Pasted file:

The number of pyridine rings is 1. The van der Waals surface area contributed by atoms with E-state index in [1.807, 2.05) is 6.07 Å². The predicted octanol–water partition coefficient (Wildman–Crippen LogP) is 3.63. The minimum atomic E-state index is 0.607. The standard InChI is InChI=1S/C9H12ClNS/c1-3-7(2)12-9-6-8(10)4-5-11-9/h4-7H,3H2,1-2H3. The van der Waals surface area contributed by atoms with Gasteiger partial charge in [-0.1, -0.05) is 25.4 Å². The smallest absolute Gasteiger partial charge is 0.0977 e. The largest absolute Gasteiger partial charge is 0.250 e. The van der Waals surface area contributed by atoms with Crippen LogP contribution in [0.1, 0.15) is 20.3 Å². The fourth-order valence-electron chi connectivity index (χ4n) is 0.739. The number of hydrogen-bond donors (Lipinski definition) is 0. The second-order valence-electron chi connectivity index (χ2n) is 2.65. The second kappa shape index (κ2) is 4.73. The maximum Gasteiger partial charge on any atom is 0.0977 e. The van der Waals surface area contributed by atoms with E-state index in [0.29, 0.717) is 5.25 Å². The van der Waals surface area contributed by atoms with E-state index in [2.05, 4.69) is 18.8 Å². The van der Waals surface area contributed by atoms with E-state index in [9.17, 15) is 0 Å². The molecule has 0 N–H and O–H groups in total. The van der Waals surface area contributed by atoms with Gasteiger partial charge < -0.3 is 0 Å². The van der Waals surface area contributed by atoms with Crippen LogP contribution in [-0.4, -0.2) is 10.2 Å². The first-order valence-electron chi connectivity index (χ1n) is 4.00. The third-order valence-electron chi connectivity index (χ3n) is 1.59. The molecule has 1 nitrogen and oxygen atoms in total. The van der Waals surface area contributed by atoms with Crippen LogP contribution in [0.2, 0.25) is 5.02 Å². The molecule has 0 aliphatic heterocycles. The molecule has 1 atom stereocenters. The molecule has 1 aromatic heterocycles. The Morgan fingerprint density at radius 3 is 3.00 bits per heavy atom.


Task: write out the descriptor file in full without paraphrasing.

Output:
The number of pyridine rings is 1. The van der Waals surface area contributed by atoms with E-state index in [1.807, 2.05) is 6.07 Å². The predicted octanol–water partition coefficient (Wildman–Crippen LogP) is 3.63. The minimum atomic E-state index is 0.607. The standard InChI is InChI=1S/C9H12ClNS/c1-3-7(2)12-9-6-8(10)4-5-11-9/h4-7H,3H2,1-2H3. The van der Waals surface area contributed by atoms with Gasteiger partial charge in [-0.1, -0.05) is 25.4 Å². The smallest absolute Gasteiger partial charge is 0.0977 e. The largest absolute Gasteiger partial charge is 0.250 e. The van der Waals surface area contributed by atoms with Crippen LogP contribution in [0.1, 0.15) is 20.3 Å². The fourth-order valence-electron chi connectivity index (χ4n) is 0.739. The number of hydrogen-bond donors (Lipinski definition) is 0. The second-order valence-electron chi connectivity index (χ2n) is 2.65. The second kappa shape index (κ2) is 4.73. The maximum Gasteiger partial charge on any atom is 0.0977 e. The van der Waals surface area contributed by atoms with E-state index in [0.29, 0.717) is 5.25 Å². The van der Waals surface area contributed by atoms with E-state index in [2.05, 4.69) is 18.8 Å². The van der Waals surface area contributed by atoms with E-state index in [9.17, 15) is 0 Å². The molecule has 0 N–H and O–H groups in total. The van der Waals surface area contributed by atoms with Gasteiger partial charge < -0.3 is 0 Å². The van der Waals surface area contributed by atoms with Crippen LogP contribution in [-0.4, -0.2) is 10.2 Å². The first-order valence-electron chi connectivity index (χ1n) is 4.00. The third-order valence-electron chi connectivity index (χ3n) is 1.59. The molecule has 1 nitrogen and oxygen atoms in total. The van der Waals surface area contributed by atoms with Crippen LogP contribution in [0.2, 0.25) is 5.02 Å². The molecule has 0 aliphatic heterocycles. The molecule has 1 atom stereocenters. The molecule has 1 aromatic heterocycles. The Morgan fingerprint density at radius 3 is 3.00 bits per heavy atom.